It was really hard to talk about at first because I used to look at it so negative and it was important to me that the album was sending a positive message. I just felt embarrassed and ashamed, but then I wrote ‘OK (Anxiety Anthem)’ and it was my way of telling myself that it was okay to feel like that. 

TB: I think the way you’ve done that through this song is so beautiful as it is a very important thing that we need to open up about more through art. And alongside artists like yourself, Julia Michaels and Sasha Sloan, there is more of a present dialogue about Mental Health and anxiety in music now more than ever before. 

M: Thank you! I think so too! There used to be a misconception that pop stars were these angelic, god like beings and that’s actually not the case at all. We’re just human and we feel emotions too. 

TB: The concept behind the title ‘High Expectations’ came from the high expectations you have in your personal life for love and your personal goals to succeed. So after self identifying this, how have you worked on not being so hard on yourself in this sense? 

M: Writing an album is really a self exploration process. You pick yourself apart into pieces and then have to put yourself back together. That is definitely what happened with me through the creation of this album. You see a lot of good things, and you see a lot of bad things and you come out on the other side and realise that you love it all as that is what makes you human. 

Making the album for me was a confidence journey and that’s the message I’ve tried to send. I hope that the feeling people experience when they listen to this album is that they feel empowered and strong. I know what it feels like to feel alone and feel like I don’t have a voice so I wanted to embrace that.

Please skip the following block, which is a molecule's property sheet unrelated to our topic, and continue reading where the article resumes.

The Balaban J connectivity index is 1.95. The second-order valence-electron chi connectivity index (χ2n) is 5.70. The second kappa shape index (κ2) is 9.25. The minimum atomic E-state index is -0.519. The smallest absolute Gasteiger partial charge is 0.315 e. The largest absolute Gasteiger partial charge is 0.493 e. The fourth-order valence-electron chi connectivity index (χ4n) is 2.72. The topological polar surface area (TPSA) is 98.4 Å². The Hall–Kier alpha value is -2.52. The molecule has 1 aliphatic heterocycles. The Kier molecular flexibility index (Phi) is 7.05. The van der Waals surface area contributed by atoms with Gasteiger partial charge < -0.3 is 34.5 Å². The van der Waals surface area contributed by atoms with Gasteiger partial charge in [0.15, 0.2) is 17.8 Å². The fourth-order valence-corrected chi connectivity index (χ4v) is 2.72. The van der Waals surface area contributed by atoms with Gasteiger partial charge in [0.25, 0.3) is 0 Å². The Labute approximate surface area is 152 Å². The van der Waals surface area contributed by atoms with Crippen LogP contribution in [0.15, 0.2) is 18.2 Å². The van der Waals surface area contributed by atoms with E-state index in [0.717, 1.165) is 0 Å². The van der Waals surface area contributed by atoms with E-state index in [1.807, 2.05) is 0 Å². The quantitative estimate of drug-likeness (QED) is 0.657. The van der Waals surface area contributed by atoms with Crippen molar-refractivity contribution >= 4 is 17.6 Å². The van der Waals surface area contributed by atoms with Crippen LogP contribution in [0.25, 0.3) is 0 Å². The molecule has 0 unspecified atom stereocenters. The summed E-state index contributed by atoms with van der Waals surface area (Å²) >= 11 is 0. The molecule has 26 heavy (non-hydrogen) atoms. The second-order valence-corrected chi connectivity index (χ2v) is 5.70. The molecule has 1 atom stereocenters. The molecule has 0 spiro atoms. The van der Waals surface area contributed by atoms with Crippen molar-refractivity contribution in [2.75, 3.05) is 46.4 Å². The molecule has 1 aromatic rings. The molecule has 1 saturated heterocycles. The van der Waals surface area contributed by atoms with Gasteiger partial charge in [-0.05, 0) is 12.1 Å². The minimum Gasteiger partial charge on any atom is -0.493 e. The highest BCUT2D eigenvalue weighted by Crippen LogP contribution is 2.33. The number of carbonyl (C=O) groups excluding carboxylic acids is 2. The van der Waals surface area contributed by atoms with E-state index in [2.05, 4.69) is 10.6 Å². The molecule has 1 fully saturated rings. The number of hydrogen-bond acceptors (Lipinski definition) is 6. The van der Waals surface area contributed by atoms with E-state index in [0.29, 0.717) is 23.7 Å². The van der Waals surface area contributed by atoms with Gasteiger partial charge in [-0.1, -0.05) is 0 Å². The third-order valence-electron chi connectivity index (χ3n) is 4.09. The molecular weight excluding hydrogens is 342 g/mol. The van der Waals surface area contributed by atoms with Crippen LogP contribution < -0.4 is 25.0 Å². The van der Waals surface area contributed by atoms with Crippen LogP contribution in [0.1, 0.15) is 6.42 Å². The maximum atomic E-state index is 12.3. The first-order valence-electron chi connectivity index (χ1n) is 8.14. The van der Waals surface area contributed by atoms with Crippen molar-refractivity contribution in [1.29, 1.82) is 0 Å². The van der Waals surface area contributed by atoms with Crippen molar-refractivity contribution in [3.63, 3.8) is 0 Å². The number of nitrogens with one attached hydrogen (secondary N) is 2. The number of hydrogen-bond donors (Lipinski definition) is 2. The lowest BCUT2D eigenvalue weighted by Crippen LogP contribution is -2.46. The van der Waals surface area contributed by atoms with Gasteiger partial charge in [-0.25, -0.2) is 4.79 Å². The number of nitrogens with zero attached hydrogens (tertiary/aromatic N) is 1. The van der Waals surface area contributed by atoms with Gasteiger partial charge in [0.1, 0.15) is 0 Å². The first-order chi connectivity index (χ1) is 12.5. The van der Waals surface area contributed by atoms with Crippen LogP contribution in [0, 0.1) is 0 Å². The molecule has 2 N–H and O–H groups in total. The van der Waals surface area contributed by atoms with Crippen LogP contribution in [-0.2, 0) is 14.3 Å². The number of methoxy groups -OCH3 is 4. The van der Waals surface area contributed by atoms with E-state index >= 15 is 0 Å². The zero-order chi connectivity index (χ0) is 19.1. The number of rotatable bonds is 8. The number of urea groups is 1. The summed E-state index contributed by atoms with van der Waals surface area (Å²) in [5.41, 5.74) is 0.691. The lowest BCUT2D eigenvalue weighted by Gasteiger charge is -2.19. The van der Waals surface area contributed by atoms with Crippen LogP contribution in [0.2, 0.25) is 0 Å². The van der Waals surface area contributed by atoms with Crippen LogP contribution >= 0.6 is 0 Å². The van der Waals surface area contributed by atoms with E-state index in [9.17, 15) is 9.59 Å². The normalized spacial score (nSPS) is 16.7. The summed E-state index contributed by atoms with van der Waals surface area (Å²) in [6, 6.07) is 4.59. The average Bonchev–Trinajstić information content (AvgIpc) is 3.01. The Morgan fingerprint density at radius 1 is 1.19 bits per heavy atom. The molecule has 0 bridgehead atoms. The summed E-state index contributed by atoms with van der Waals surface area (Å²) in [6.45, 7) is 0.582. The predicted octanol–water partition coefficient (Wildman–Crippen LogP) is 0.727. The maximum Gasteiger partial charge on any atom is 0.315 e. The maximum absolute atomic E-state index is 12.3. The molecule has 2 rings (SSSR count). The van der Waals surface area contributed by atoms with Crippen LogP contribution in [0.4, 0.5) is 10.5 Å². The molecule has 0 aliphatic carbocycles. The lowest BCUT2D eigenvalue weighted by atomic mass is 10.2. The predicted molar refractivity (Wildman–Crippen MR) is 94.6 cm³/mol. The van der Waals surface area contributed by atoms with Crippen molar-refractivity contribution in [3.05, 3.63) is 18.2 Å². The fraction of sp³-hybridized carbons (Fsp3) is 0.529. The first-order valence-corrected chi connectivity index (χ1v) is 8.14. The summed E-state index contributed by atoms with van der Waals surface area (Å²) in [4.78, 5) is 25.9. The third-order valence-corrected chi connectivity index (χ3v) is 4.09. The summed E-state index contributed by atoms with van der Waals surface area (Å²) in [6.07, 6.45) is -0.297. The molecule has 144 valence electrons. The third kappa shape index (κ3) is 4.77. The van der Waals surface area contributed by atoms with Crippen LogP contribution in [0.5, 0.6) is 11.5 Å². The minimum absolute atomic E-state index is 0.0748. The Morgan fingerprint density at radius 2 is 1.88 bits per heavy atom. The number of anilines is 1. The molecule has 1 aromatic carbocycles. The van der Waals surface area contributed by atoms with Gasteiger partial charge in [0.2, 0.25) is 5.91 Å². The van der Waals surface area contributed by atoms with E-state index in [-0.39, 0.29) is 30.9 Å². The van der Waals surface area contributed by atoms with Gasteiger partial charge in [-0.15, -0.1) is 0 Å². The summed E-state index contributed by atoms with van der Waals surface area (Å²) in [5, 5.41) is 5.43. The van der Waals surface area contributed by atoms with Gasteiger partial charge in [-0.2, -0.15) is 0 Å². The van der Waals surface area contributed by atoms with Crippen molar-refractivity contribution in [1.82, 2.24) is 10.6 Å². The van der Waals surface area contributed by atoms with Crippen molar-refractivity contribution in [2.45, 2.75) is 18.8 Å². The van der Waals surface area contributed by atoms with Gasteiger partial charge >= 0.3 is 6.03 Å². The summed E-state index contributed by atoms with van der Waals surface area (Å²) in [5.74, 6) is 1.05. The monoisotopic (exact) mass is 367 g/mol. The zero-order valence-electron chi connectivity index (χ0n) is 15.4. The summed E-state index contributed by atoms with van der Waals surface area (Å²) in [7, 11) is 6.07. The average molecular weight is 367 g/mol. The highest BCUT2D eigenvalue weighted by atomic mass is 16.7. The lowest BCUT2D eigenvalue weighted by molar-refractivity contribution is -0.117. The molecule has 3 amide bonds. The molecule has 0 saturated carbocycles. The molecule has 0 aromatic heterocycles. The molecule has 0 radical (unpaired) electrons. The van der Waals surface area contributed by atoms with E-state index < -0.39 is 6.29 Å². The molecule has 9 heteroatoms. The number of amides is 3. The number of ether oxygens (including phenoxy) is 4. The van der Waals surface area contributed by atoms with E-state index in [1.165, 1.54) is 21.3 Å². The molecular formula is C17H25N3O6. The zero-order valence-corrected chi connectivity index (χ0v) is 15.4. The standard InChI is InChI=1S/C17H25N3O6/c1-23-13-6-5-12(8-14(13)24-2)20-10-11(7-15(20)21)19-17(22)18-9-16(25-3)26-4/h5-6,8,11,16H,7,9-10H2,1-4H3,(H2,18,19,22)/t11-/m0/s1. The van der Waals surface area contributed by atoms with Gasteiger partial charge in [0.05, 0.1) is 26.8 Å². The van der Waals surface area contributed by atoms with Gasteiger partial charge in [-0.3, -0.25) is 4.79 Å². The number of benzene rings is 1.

I want to make songs that make people feel sassy and strong. In writing those songs for others, I also really needed to do it for myself.

I think the high expectations I put on myself to a degree is healthy because I am where I am because I’m always thinking of new ways to push myself and better myself as an artist, person and performer. I think writing the album has also given me a sense of being comfortable within myself and where I am at with the good days and the bad days. 

TB: You used interludes throughout the album to seperate some different emotions and storylines, so why did you find it really important to do that for this release? 

M: I’m very much an album person, that’s how I consume music. I’m very old school in that way where I’ve always listened to music from beginning to the end. That’s how I like to appreciate music and it’s how I’ve found the albums that I’ve loved. I like to have them in the background during the day and consume them that way.

There are still people out there who make modern classics like Frank Ocean does but it is very much a singles dominated market now. However, I wanted to make an album that told a story and had ups and downs and interludes because that’s how I grew up listening to music and I think that is why the album took a while to make. 

I signed my record label when I was nineteen. The year after I could’ve shoved a bunch of tracks onto an album right then and been like “here we go, her his Mabel’s debut album”, but I wanted to create something that had those ups and downs and a journey. 

Interludes for me are a very important part of that. Like on ‘The Miseducation Of Lauryn Hill’ its her and her friends talking and stuff and that made a huge impact on me as a kid. 

TB: In the outro you sing this beautiful line; “The higher up we go and the farther we climbing, the more there is to lose”. Where was this line emotionally coming from for you when you wrote that? Because I feel like that is a beautiful line that people can interpret in so many different ways which is kinda the power of music.